The Federal Trade Commission has proposed new rules to exempt certain mergers and acquisitions from prior review by the FTC and the Department of Justice. Under the proposal, certain classes of transactions that are unlikely to raise antitrust concerns would be exempted from the reporting requirements of the Hart-Scott-Rodino Act. That act requires entities contemplating large mergers to file premerger reports with the FTC and the DOJ, and to wait a specified period of time before consummating the transactions. The act gives the government time to review and challenge anticompetitive mergers in court.
"The Hart-Scott-Rodino Act has served the American public well in providing an early warning system for anticompetitive mergers that have the potential of raising prices and diminishing service for consumers," said William J. Baer, Director of the FTC Bureau of Competition, "but experience has taught us that certain types of transactions do not raise competitive concerns. The rules announced today will exempt these transactions from the reporting requirements of the act, saving the business community the cost of reporting and allowing the FTC and DOJ to focus resources on transactions that are more likely to pose competitive harm."
In March, Janet D. Steiger, then Chairman of the FTC and Anne K. Bingaman, Assistant Attorney General in charge of Justice's Antitrust Division, announced eight initiatives to facilitate compliance with the HSR Act, including initiatives to reduce the number of filings required under the Act. The proposed rules announced today build on those initiatives and reflect extensive input from the private antitrust bar in response to the initiatives and close coordination between the FTC and the Justice Department.
The FTC is seeking public comment on the proposals before implementing them.
The five proposed changes would exempt:
- certain purchases of goods in the ordinary course of business, including certain purchases of used durable goods where the purchase is designed to replace or expand production capacity;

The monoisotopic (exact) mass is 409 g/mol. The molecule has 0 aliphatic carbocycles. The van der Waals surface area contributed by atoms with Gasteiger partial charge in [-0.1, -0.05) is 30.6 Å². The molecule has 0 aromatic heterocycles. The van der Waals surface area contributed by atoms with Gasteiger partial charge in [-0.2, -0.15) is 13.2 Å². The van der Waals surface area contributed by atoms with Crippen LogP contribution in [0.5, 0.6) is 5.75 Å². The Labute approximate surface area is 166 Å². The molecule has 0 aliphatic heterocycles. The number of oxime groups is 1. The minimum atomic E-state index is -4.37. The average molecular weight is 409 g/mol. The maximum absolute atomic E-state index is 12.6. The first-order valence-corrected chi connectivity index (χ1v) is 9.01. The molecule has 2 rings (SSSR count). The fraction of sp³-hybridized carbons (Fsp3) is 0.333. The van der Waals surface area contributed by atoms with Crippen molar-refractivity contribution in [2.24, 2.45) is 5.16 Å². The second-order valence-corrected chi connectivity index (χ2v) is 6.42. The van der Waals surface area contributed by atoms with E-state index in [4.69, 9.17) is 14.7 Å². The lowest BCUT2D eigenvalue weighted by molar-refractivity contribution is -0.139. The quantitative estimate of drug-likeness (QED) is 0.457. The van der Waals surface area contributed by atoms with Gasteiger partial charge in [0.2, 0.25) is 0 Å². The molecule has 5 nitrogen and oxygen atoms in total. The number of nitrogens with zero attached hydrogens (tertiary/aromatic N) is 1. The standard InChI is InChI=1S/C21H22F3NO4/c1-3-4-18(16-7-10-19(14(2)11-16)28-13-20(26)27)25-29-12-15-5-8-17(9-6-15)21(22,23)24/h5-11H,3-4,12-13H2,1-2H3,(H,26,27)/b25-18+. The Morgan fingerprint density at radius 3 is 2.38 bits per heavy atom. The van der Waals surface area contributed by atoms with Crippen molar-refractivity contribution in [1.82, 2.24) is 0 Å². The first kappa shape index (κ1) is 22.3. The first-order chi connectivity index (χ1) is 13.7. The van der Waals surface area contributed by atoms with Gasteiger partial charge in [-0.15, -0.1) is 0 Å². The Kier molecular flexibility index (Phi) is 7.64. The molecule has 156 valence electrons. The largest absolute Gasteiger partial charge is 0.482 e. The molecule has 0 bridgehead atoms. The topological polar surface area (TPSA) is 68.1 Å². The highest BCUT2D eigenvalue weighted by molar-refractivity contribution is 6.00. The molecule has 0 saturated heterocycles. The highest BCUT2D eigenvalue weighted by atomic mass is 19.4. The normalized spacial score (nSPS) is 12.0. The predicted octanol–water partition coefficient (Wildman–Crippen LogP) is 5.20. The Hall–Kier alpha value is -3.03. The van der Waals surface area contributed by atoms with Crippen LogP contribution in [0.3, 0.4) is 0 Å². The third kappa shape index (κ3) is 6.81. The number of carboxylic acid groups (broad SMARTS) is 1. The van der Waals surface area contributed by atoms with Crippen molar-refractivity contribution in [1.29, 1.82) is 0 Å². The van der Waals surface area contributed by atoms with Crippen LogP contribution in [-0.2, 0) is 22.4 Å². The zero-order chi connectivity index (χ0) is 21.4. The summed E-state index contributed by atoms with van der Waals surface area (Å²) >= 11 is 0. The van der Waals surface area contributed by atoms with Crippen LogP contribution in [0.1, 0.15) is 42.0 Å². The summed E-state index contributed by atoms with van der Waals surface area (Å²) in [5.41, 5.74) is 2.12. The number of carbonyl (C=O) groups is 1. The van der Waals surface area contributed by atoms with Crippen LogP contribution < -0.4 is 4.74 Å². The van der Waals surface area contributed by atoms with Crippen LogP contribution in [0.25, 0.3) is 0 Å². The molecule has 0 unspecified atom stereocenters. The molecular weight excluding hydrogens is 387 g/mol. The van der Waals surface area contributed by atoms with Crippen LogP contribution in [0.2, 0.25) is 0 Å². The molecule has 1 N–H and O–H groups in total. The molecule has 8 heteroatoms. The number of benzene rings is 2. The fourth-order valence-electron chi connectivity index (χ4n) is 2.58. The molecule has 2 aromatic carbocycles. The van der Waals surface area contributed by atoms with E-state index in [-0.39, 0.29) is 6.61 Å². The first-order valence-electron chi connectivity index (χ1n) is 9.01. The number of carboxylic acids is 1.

- certain real estate acquisitions not likely to violate the antitrust laws;
- acquisitions of carbon-based mineral reserves valued at $200 million or less;
- acquisition of voting securities of companies that hold real property if a direct acquisition of the property, such as the real estate and mineral reserve property identified above, would be exempt; and
- institutional investors acquiring real estate solely for rental or investment purposes.
The Commission vote to publish the notice of proposed rulemaking was 5-0. The notice will appear in the Federal Register soon, and will be subject to public comment until September 29, 1995. Comments should be addressed to the FTC, Office of the Secretary, Room 130, 6th Street and Pennsylvania Avenue, N.W., Washington, D.C. 20580 and to the Assistant Attorney General, Antitrust Division, Department of Justice, Room 3214, Washington, D.C. 20530.
Copies of the Federal Register Notice is available from the FTC's Public Reference Branch, Room 130, at the address listed above; 202-326-2222; TTY for the hearing impaired 1-866-653-4261. To find out the latest FTC news as it is announced, call the FTC's NewsPhone recording at 202-326-2710. FTC news releases and other materials also are available on the Internet at the FTC's World Wide Web Site at: http://www.ftc.gov
(FTC File No. P 812 937)